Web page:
Concordia Public Scholar’s new age-verification technology comes from the heart
For Azfar Adib, a chance encounter at a Concordia event helped pave the way for his current research passion.
Adib immigrated to Canada from Bangladesh in 2019 to pursue a PhD in the university’s Department of Electrical and Computer Engineering. A few months later, the Concordia Public Scholar met an activist who was ardent about children’s online safety.
Convinced that this is an issue worth fighting for, Adib started taking part in regular demonstrations organized by Stop Exploitation Hub. The hub is run by Rafela Diaz-Byers Lee, a current student in Concordia’s Faculty of Fine Arts.
When it came time for Adib to choose a dissertation topic, he began to wonder if his electrical engineering skills could be applied to create more effective methods of online age verification.
He has received several research grants and awards, including MITACS Accelerate.
Where does your passion for this topic come from? Do you have children?
Azfar Adib: I’m a single guy and I don’t have kids. But I have nieces and nephews in Bangladesh and Canada that I care deeply about. Hearing some of the troubling stories of what has happened to young people in Canada after being exposed to inappropriate content worried me.
The same problem exists all over the world. However, developing countries like Bangladesh are always a bit behind when it comes to adopting certain technologies. But eventually the technologies will come, and I worry about the effects they will have on young people there.
Canada is more open to exploring and talking about issues that are seen as taboo in some other countries, such as troubling online content. This also made me comfortable to actively work in this area.
Talk about the idea behind heart rate and age verification.
AA: It’s clear that existing age verification standards are insufficient. Getting around current methods, such as uploading identification or self-identification, is easy, especially for youth who are so tech savvy. These methods also do not protect privacy of users.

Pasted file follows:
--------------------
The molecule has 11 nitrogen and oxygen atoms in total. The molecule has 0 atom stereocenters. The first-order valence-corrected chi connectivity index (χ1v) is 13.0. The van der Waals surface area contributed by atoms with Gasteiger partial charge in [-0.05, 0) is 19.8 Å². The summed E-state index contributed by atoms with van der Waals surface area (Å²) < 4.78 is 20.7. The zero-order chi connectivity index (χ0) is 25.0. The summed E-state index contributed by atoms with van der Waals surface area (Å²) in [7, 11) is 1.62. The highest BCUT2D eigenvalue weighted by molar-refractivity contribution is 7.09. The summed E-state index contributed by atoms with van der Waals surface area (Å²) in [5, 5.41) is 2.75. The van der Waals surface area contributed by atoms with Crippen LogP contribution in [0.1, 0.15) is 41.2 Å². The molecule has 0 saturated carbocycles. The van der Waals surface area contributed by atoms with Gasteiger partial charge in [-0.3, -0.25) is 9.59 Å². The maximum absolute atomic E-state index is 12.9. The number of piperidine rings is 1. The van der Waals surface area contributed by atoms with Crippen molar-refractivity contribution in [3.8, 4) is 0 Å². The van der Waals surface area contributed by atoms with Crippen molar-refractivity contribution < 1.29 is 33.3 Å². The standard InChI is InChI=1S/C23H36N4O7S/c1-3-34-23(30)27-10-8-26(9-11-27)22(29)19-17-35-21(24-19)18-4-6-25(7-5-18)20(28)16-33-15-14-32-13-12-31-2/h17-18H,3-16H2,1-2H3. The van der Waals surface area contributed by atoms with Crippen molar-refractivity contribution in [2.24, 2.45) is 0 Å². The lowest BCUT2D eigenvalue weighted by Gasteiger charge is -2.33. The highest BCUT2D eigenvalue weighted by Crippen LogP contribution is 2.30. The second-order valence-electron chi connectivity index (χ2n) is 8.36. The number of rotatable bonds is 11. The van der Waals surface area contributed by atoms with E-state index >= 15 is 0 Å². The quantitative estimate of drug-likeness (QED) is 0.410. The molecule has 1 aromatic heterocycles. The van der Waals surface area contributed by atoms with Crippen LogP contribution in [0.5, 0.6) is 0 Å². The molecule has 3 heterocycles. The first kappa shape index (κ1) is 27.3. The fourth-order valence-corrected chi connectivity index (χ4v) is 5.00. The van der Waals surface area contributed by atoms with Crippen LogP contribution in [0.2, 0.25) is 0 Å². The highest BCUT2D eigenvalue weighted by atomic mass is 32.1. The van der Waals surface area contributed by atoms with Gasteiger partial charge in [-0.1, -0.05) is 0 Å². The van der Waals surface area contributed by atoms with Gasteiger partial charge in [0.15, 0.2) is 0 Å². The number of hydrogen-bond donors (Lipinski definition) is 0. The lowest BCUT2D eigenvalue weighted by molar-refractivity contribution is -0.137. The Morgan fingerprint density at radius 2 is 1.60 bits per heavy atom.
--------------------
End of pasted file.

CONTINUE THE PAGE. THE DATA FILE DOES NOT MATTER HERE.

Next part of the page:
That’s where heart signal, or ECG, comes in.
Biologically, adults have lower heart rates than those 18 years of age and younger. And getting this heart signal is easier than ever with applications that can be found on smart watches. These watches are equipped with sensors that take heart signals in a way that is efficient, precise and painless.
I’m trying to create an AI-based application that can tell age using this signal.
How are you going about this?
AA: In developing any new AI system, collecting sufficient data is very important.
I started data collection here at Concordia, measuring ECG of voluntary participants using a smartwatch. I also obtained clinical ECG from a public database created by Physikalisch-Technische Bundesanstalt (PTB), the national research institute of Germany.
Next I was given permission by the English Montreal School Board (EMSB) to collect ECG data from kids studying in their schools. Up to now, I have collected ECG data from almost 200 people.
How accurate is ECG data at this point? Can it really tell between someone who is 17 and someone who is 18?
AA: That’s the catch! The real change in heart signal may not come exactly at 18 years old. It may come two to three years later.
However, we know that AI has the capability to look deeper and find patterns that are invisible to us. So, I plan to develop an AI system that can correctly tell if someone is at least 18 years old. To do so, I need to first train this system with a good amount of data. So, again, data is the key.
For good reason, people are preoccupied with the privacy of their personal information, especially when it comes to health-related data. How will you address this concern?
AA: Great question. I asked how people feel about this kind of technology through user interviews. Most people are indeed concerned about their privacy. Some are also skeptical of new technologies. But, when the question is their online safety and that of their kids, then people are ready to use the most reliable option.
So, it’s a sort of trade-off. Someone can use existing ID-based options for age verification, which are easy to use but risky for privacy. Conversely, they can try the solution that I am developing. It’s new, but it ensures more privacy.
In the end, I hope that the technology I am developing will ethically and safely protect our most vulnerable without sacrificing privacy.